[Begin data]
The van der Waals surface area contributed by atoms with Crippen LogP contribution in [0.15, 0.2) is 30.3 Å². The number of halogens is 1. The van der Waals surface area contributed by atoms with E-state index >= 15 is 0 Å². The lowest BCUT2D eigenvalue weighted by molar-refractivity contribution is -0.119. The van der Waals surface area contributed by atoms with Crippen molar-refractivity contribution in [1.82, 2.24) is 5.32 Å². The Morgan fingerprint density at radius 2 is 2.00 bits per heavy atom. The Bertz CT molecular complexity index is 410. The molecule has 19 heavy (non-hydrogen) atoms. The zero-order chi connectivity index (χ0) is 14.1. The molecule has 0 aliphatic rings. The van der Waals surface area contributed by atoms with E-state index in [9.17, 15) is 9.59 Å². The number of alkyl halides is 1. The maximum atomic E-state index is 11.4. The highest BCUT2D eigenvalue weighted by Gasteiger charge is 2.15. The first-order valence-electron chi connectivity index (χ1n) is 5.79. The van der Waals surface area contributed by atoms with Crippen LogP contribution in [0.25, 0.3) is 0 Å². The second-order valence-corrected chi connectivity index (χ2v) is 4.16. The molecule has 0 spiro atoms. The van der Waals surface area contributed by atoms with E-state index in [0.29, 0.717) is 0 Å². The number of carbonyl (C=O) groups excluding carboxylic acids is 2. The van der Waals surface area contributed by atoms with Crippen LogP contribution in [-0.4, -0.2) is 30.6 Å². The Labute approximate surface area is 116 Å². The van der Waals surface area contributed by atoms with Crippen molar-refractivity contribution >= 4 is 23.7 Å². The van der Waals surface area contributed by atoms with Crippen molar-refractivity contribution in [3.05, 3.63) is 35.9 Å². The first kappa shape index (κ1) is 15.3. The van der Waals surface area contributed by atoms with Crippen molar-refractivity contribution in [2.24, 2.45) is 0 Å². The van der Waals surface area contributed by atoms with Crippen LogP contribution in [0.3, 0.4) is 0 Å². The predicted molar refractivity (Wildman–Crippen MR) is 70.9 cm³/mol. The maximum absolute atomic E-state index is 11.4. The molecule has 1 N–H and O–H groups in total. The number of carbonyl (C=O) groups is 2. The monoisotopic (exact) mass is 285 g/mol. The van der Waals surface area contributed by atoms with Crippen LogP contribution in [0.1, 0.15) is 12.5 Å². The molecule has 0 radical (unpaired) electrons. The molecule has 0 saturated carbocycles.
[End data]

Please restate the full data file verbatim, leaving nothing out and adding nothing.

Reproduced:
The van der Waals surface area contributed by atoms with Crippen LogP contribution in [0.15, 0.2) is 30.3 Å². The number of halogens is 1. The van der Waals surface area contributed by atoms with E-state index >= 15 is 0 Å². The lowest BCUT2D eigenvalue weighted by molar-refractivity contribution is -0.119. The van der Waals surface area contributed by atoms with Crippen molar-refractivity contribution in [1.82, 2.24) is 5.32 Å². The Morgan fingerprint density at radius 2 is 2.00 bits per heavy atom. The Bertz CT molecular complexity index is 410. The molecule has 19 heavy (non-hydrogen) atoms. The zero-order chi connectivity index (χ0) is 14.1. The molecule has 0 aliphatic rings. The van der Waals surface area contributed by atoms with E-state index in [9.17, 15) is 9.59 Å². The number of alkyl halides is 1. The maximum atomic E-state index is 11.4. The highest BCUT2D eigenvalue weighted by Gasteiger charge is 2.15. The first-order valence-electron chi connectivity index (χ1n) is 5.79. The van der Waals surface area contributed by atoms with Crippen LogP contribution in [0.25, 0.3) is 0 Å². The second-order valence-corrected chi connectivity index (χ2v) is 4.16. The molecule has 0 spiro atoms. The van der Waals surface area contributed by atoms with E-state index in [0.29, 0.717) is 0 Å². The number of carbonyl (C=O) groups excluding carboxylic acids is 2. The van der Waals surface area contributed by atoms with Crippen LogP contribution in [-0.4, -0.2) is 30.6 Å². The Labute approximate surface area is 116 Å². The van der Waals surface area contributed by atoms with Crippen molar-refractivity contribution >= 4 is 23.7 Å². The van der Waals surface area contributed by atoms with Crippen molar-refractivity contribution in [3.05, 3.63) is 35.9 Å². The first kappa shape index (κ1) is 15.3. The van der Waals surface area contributed by atoms with Crippen molar-refractivity contribution in [2.24, 2.45) is 0 Å². The van der Waals surface area contributed by atoms with Crippen LogP contribution in [0.3, 0.4) is 0 Å². The predicted molar refractivity (Wildman–Crippen MR) is 70.9 cm³/mol. The maximum absolute atomic E-state index is 11.4. The molecule has 1 N–H and O–H groups in total. The number of carbonyl (C=O) groups is 2. The monoisotopic (exact) mass is 285 g/mol. The van der Waals surface area contributed by atoms with Crippen LogP contribution in [0.1, 0.15) is 12.5 Å². The molecule has 0 radical (unpaired) electrons. The molecule has 0 saturated carbocycles.